That's interesting I haven't seen this and was kinda assuming that the respective snoop requests prevent this from happening. Do you have any references for this effect?

From reading the blog, it clearly sounded like classic false sharing with a mixed up terminology to me.
Depending on which compiler you're using, you can hint L3 temporal locality for pointers. This approach can somewhat help with having a long reference chain if you keep pointers in the cache instead of objects as pointers are much less likely to get evicted; this might also be the most effective solution if most of the pointers don't change every frame (if they do change frequently then you should reconsider that design decision because it completely removes the processor's ability to cache A->D in the A->B->C->D chain). See GCC __builtin_prefetch and I'm sure Clang has an equivalent.
Prefetching is used for several update loops (see FFF-204) (in 0.16), it does use PREFETCHT0 (which basically puts the line in all the fastest possible cache levels) through the respective compiler intrinsics. The value was determined experimentally, but it also seems the most sensible thing to me. IIRC the performance difference between the different temporal hints were not so large, which non-temporal (i.e. fastest cache only) having a little benefit in some cases, but overall not better. Non-temporal might also be a bit more dangerous in terms of performance effect on different architectures, although that's speculation based on the discussion about MOVNT on Ryzen.

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Re: Friday Facts #215 - Multithreading issues

Post by CopperBoltwire » Sun Nov 05, 2017 1:17 pm

After reading the news article on steam about multithreading, i felt the urge/need to say the following:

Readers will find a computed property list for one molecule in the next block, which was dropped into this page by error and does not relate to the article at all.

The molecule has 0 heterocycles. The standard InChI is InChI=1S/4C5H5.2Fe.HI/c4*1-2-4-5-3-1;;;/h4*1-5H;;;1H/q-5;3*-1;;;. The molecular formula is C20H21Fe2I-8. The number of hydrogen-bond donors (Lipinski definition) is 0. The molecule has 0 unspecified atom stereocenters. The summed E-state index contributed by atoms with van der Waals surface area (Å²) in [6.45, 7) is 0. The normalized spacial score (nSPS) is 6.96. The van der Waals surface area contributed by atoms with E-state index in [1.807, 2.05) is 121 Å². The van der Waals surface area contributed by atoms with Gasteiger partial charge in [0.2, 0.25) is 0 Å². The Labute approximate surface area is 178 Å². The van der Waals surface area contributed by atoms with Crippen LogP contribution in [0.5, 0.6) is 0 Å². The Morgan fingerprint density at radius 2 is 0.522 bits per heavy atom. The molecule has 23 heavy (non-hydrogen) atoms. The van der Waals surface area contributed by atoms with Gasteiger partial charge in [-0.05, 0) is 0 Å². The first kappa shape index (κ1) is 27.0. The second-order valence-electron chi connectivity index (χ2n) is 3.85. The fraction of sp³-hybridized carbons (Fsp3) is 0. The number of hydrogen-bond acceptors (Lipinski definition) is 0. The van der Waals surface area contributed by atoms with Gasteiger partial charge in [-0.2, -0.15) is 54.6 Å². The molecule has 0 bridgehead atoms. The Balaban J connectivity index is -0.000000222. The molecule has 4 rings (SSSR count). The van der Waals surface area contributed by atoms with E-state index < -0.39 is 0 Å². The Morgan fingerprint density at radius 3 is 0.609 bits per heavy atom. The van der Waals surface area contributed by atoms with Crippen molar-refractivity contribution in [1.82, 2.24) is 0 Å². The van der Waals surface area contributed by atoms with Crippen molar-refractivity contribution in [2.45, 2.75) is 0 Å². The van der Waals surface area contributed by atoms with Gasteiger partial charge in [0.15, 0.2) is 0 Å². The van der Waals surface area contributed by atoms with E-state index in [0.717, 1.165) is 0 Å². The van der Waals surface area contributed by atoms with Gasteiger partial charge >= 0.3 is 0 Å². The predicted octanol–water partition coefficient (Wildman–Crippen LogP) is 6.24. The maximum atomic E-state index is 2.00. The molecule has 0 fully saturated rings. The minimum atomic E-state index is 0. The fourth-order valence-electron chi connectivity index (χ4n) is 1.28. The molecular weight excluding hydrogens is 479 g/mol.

I understood most of what was explained, most of it.
But if you can't make that kind of update before v1.0 comes out, maybe make that as part of patch/update version 2.0?

I have, on purpose neglected to read and find any info on what you guys have planned for Factorio.
As i like to see it as a surprise when actually released.
More fun for me that way.
But making the game run better, ei. Multithreading IS a big deal, and could not help but see the article.

This is, as many have pointed out, a great game.

My only hope is the AI and Monsters become more... interesting. As is right now, they feel rather lackluster and even with mods, a tame experience.

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Re: Friday Facts #215 - Multithreading issues

Post by Impatient » Sun Nov 05, 2017 1:44 pm

I just want to throw this at you: Is multithreading a first step to a multicore architecture of factorio?

If my observations are correct, then factorio runs on a single core. Though most computers have multicore processors today. Making factorio run on multiple cores would really speed things up.

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Re: Friday Facts #215 - Multithreading issues

Post by vanatteveldt » Sun Nov 05, 2017 4:49 pm

Impatient wrote:I just want to throw this at you: Is multithreading a first step to a multicore architecture of factorio?

If my observations are correct, then factorio runs on a single core. Though most computers have multicore processors today. Making factorio run on multiple cores would really speed things up.